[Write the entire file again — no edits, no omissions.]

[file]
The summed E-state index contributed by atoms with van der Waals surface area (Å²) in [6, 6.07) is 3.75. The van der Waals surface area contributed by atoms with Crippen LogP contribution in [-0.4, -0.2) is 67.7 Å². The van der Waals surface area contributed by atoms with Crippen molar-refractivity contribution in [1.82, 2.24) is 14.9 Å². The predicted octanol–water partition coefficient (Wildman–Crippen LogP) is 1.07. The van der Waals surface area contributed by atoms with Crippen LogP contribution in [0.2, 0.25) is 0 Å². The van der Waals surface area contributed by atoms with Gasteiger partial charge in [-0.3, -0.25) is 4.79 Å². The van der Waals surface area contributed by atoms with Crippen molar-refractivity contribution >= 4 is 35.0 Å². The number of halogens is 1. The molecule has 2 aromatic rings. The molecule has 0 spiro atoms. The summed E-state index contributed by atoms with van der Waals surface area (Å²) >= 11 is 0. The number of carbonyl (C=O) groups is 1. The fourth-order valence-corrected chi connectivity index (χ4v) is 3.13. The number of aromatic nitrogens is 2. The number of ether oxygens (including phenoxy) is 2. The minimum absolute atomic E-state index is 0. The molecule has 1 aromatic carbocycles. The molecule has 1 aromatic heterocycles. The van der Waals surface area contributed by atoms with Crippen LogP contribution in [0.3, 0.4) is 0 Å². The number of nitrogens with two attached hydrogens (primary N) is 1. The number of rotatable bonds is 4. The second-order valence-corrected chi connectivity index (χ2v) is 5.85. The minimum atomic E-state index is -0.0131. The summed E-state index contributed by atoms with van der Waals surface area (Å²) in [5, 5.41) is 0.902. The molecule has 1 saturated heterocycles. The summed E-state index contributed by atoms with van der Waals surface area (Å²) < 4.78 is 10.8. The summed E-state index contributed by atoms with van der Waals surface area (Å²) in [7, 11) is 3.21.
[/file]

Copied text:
The summed E-state index contributed by atoms with van der Waals surface area (Å²) in [6, 6.07) is 3.75. The van der Waals surface area contributed by atoms with Crippen LogP contribution in [-0.4, -0.2) is 67.7 Å². The van der Waals surface area contributed by atoms with Crippen molar-refractivity contribution in [1.82, 2.24) is 14.9 Å². The predicted octanol–water partition coefficient (Wildman–Crippen LogP) is 1.07. The van der Waals surface area contributed by atoms with Crippen LogP contribution in [0.2, 0.25) is 0 Å². The van der Waals surface area contributed by atoms with Gasteiger partial charge in [-0.3, -0.25) is 4.79 Å². The van der Waals surface area contributed by atoms with Crippen molar-refractivity contribution >= 4 is 35.0 Å². The number of halogens is 1. The molecule has 2 aromatic rings. The molecule has 0 spiro atoms. The summed E-state index contributed by atoms with van der Waals surface area (Å²) >= 11 is 0. The number of carbonyl (C=O) groups is 1. The fourth-order valence-corrected chi connectivity index (χ4v) is 3.13. The number of aromatic nitrogens is 2. The number of ether oxygens (including phenoxy) is 2. The minimum absolute atomic E-state index is 0. The molecule has 1 aromatic carbocycles. The molecule has 1 aromatic heterocycles. The van der Waals surface area contributed by atoms with Crippen LogP contribution in [0.3, 0.4) is 0 Å². The number of nitrogens with two attached hydrogens (primary N) is 1. The number of rotatable bonds is 4. The second-order valence-corrected chi connectivity index (χ2v) is 5.85. The minimum atomic E-state index is -0.0131. The summed E-state index contributed by atoms with van der Waals surface area (Å²) in [5, 5.41) is 0.902. The molecule has 1 saturated heterocycles. The summed E-state index contributed by atoms with van der Waals surface area (Å²) < 4.78 is 10.8. The summed E-state index contributed by atoms with van der Waals surface area (Å²) in [7, 11) is 3.21.